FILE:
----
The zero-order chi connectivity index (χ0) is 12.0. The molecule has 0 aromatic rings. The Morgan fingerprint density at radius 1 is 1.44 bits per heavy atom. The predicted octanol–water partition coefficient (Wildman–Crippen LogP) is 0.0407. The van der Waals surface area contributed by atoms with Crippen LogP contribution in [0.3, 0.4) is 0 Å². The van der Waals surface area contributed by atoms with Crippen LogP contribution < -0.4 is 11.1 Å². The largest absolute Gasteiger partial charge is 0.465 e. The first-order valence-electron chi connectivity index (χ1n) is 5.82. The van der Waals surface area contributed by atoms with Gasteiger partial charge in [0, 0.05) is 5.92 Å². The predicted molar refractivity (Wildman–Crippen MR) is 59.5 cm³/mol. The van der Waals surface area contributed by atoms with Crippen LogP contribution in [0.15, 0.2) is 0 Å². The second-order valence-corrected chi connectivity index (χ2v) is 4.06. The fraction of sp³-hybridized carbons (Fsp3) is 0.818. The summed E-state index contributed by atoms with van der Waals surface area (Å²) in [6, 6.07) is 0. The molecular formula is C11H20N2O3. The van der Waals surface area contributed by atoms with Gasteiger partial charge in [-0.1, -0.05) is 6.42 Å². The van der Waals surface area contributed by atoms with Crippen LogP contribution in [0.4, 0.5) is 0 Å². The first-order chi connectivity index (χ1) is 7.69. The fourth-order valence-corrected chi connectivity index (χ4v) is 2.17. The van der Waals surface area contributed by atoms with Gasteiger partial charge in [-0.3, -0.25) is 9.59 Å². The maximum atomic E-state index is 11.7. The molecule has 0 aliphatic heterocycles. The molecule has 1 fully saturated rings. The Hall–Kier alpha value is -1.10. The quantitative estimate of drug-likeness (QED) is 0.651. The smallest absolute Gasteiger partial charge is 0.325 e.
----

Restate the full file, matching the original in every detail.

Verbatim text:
The zero-order chi connectivity index (χ0) is 12.0. The molecule has 0 aromatic rings. The Morgan fingerprint density at radius 1 is 1.44 bits per heavy atom. The predicted octanol–water partition coefficient (Wildman–Crippen LogP) is 0.0407. The van der Waals surface area contributed by atoms with Crippen LogP contribution in [0.3, 0.4) is 0 Å². The van der Waals surface area contributed by atoms with Crippen LogP contribution < -0.4 is 11.1 Å². The largest absolute Gasteiger partial charge is 0.465 e. The first-order valence-electron chi connectivity index (χ1n) is 5.82. The van der Waals surface area contributed by atoms with Gasteiger partial charge in [0, 0.05) is 5.92 Å². The predicted molar refractivity (Wildman–Crippen MR) is 59.5 cm³/mol. The van der Waals surface area contributed by atoms with Crippen LogP contribution in [0.15, 0.2) is 0 Å². The second-order valence-corrected chi connectivity index (χ2v) is 4.06. The fraction of sp³-hybridized carbons (Fsp3) is 0.818. The summed E-state index contributed by atoms with van der Waals surface area (Å²) in [6, 6.07) is 0. The molecular formula is C11H20N2O3. The van der Waals surface area contributed by atoms with Gasteiger partial charge in [-0.1, -0.05) is 6.42 Å². The van der Waals surface area contributed by atoms with Crippen LogP contribution in [0.4, 0.5) is 0 Å². The first-order chi connectivity index (χ1) is 7.69. The fourth-order valence-corrected chi connectivity index (χ4v) is 2.17. The van der Waals surface area contributed by atoms with Gasteiger partial charge in [-0.3, -0.25) is 9.59 Å². The maximum atomic E-state index is 11.7. The molecule has 0 aliphatic heterocycles. The molecule has 1 fully saturated rings. The Hall–Kier alpha value is -1.10. The quantitative estimate of drug-likeness (QED) is 0.651. The smallest absolute Gasteiger partial charge is 0.325 e.